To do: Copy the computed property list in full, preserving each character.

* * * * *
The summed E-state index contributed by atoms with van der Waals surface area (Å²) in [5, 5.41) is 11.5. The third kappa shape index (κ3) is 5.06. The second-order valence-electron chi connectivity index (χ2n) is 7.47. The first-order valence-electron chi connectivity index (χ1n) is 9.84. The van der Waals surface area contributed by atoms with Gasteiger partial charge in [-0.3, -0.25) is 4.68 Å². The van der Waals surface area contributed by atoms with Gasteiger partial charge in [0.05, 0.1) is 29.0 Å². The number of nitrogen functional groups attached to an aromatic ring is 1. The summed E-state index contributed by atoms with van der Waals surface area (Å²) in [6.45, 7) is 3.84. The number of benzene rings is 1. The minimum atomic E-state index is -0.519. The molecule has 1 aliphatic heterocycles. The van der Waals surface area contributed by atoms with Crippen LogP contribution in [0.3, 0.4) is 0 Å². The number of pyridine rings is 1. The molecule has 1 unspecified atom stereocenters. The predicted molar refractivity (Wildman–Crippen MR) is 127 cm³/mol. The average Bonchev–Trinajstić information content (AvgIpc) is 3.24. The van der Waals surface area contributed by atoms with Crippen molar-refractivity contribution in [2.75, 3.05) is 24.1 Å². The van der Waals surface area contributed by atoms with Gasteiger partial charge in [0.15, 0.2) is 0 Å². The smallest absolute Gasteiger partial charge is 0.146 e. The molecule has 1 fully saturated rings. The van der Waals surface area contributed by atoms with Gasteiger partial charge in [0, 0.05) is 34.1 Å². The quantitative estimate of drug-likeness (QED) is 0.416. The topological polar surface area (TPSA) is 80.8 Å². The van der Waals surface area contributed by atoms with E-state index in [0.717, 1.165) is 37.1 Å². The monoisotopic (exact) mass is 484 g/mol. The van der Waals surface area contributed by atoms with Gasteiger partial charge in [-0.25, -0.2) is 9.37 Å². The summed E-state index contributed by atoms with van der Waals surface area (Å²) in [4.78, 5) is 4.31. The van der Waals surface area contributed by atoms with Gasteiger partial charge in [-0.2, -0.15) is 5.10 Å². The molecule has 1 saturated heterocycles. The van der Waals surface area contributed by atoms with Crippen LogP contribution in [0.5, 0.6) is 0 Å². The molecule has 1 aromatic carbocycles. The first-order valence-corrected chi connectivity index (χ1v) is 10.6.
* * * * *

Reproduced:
The summed E-state index contributed by atoms with van der Waals surface area (Å²) in [5, 5.41) is 11.5. The third kappa shape index (κ3) is 5.06. The second-order valence-electron chi connectivity index (χ2n) is 7.47. The first-order valence-electron chi connectivity index (χ1n) is 9.84. The van der Waals surface area contributed by atoms with Gasteiger partial charge in [-0.3, -0.25) is 4.68 Å². The van der Waals surface area contributed by atoms with Gasteiger partial charge in [0.05, 0.1) is 29.0 Å². The number of nitrogen functional groups attached to an aromatic ring is 1. The summed E-state index contributed by atoms with van der Waals surface area (Å²) in [6.45, 7) is 3.84. The number of benzene rings is 1. The minimum atomic E-state index is -0.519. The molecule has 1 aliphatic heterocycles. The van der Waals surface area contributed by atoms with Crippen LogP contribution in [0.3, 0.4) is 0 Å². The number of pyridine rings is 1. The molecule has 1 unspecified atom stereocenters. The predicted molar refractivity (Wildman–Crippen MR) is 127 cm³/mol. The average Bonchev–Trinajstić information content (AvgIpc) is 3.24. The van der Waals surface area contributed by atoms with Crippen molar-refractivity contribution in [2.75, 3.05) is 24.1 Å². The van der Waals surface area contributed by atoms with Gasteiger partial charge in [0.15, 0.2) is 0 Å². The smallest absolute Gasteiger partial charge is 0.146 e. The molecule has 1 fully saturated rings. The van der Waals surface area contributed by atoms with Gasteiger partial charge in [0, 0.05) is 34.1 Å². The quantitative estimate of drug-likeness (QED) is 0.416. The topological polar surface area (TPSA) is 80.8 Å². The van der Waals surface area contributed by atoms with E-state index in [0.717, 1.165) is 37.1 Å². The monoisotopic (exact) mass is 484 g/mol. The van der Waals surface area contributed by atoms with Gasteiger partial charge in [-0.25, -0.2) is 9.37 Å². The summed E-state index contributed by atoms with van der Waals surface area (Å²) in [4.78, 5) is 4.31. The van der Waals surface area contributed by atoms with Gasteiger partial charge in [-0.2, -0.15) is 5.10 Å². The molecule has 1 saturated heterocycles. The van der Waals surface area contributed by atoms with Crippen LogP contribution in [0.5, 0.6) is 0 Å². The molecule has 1 aromatic carbocycles. The first-order valence-corrected chi connectivity index (χ1v) is 10.6.